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CARLA GIBSON and C. J. MASTERS

In recent years, considerable attention has been focused on the rôle of lactate dehydrogenase and its isoenzymes in reproduction and early mammalian development. The study of the developmental progressions of these multiple enzyme forms has greatly advanced our understanding of differential gene control in early ontogeny (Cahn, Kaplan, Levine & Zwilling, 1962; Markert, 1963) and, in addition, it has become evident that the principal reactions of this enzyme (i.e. lactate and pyruvate) are of prime importance as energy sources during the initial stages of cell multiplication following fertilization (Brinster, 1967). Again, the lactate dehydrogenase activities associated with mammalian ova before implantation have been reported to be elevated to a level many times higher than at any other stage of morphogenesis (Brinster, 1965). These findings, with the attendant implications, have established the major
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CARLA PATTERSON and C. J. MASTERS

Summary.

Changes in the properties and distribution of LDH isoenzymes have been studied in the tissues and fluids of the reproductive tract during the oestrous cycle and during postnatal development in the rat. The specific activity values of the tissue LDH over this period indicate a sequential response along the length of the tract. In the extracellular secretions of the tract, peak activities coincide with, or closely follow, peak values in adjacent tissues and isoenzyme patterns tend to bear a reciprocal relationship between individual sections of the tract tissues and the enclosed secretions. The high levels of extracellular activity occurring within the oviducal secretion appear to be the result of contributions from the circumjacent tissues along the length of the tract, the Fallopian tube being indicated as an especially rich source. Hormonal and developmental influences on the synthesis of LDH isoenzymes are discussed in relation to the changes observed.

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A. R. NEILL and C. J. MASTERS

Summary.

Two rams were injected intratesticularly with [1-14C]-palmitic acid, and the amounts and distributions of radiolabel in the sperm and seminal plasma lipids of ejaculates were monitored for 63 days. The residual label remaining in the epididymal spermatozoa and fluid and the testicular tissue of one animal was also examined.

After Day 17, two broad areas of high specific activity were observed in sperm lipids, with maxima occurring on Days 28 and 42. The pattern of labelling of seminal plasma lipids was similar, but the major peaks of activity occurred on Days 31 and 45. By Day 63, both sperm and plasma activities were low.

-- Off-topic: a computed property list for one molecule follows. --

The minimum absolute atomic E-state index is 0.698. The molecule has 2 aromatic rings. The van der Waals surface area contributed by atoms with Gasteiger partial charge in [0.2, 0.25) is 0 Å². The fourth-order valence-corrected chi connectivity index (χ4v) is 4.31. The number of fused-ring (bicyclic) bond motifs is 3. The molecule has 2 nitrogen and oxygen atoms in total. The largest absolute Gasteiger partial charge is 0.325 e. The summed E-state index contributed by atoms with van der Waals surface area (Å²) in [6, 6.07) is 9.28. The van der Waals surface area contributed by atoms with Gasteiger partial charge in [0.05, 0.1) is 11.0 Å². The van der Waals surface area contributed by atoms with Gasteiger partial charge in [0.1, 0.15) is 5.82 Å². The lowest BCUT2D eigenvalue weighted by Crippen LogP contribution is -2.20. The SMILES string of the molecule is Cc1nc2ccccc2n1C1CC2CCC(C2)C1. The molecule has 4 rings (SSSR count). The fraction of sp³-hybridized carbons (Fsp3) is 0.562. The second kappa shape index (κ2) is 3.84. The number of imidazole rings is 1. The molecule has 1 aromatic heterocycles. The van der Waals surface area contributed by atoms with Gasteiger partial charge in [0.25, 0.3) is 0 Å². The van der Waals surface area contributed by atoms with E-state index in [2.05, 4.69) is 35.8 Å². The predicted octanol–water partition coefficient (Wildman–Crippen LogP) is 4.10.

In spermatozoa, the radioactivity was largely confined to phospholipid fractions, with phosphatidylinositol showing high specific activity relative to other lipids in each ejaculate. The only neutral lipids to have measurable activity were 1,2-diglycerides, but the distribution of label among the various lipid classes altered considerably with time.

A detailed analysis of the distributions of label in ejaculates on Days 28 and 42 revealed that 10 to 12% of the 14C in sperm lipids on each day was present in mono-unsaturated components. The labelling of plasmalogenic aldehydes accounted for 19·3% and 25·8% of the radioactivity in sperm phospholipids on Day 28, but only 9·9% and 9·8% on Day 42 in ejaculates from the two rams.

Testicular tissue differed markedly from epididymal and ejaculated spermatozoa on Day 63, in that triglycerides and 1,3-diglycerides showed high specific activity.

These findings have been discussed in relation to the processes of spermatogenesis in the ram.

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A. R. NEILL and C. J. MASTERS

Summary.

The incorporation of 14C-labelled myristic, palmitic, stearic, oleic and linoleic acids in vitro into the lipids of ovine spermatozoa was followed at time intervals from 2 min to 2 hr. Diglycerides readily incorporated fatty acids; 1,2- and 1,3-diglyceride fractions showed preferential specificities for palmitic and myristic acids, respectively, but stearic acid was poorly metabolized by both components.

The lower incorporation of acids into total phospholipids reflected the relative metabolic stability of the major phospholipid fractions in ovine spermatozoa, but the minor phospholipids, particularly phosphatidylinositol, showed comparatively high metabolic activity. Compositional analyses showed that myristic acid was the major component of diglycerides, whereas docosahexaenoic acid was the principal fatty acid of the major phospholipid classes. These findings have been compared with previous work on fatty acid metabolism in bovine spermatozoa.

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A. R. NEILL and C. J. MASTERS

Fatty acids play a major rôle in the metabolism of spermatozoa. The endogenous respiration of these cells depends largely on the oxidation of hydrolysed acyl groups of plasmalogens (Hartree & Mann, 1961); endogenous fatty acids may also be utilized and are readily incorporated into the lipids of spermatozoa (Payne & Masters, 1968; Mills & Scott, 1969). This communication was initiated in order to provide further data on the turnover of individual phospholipids, and constitutes a preliminary report on the rate and specificity of incorporation of palmitic acid into the phosphatides of bovine semen.

Samples (1-ml) of freshly ejaculated semen were incubated under aerobic conditions at 32° C with [U-14C]palmitic acid (0·5 μC) in Krebs-Ringer phosphate buffer (pH 7·4 containing 1·1 ml of 3% bovine serum albumin (Calbiochem,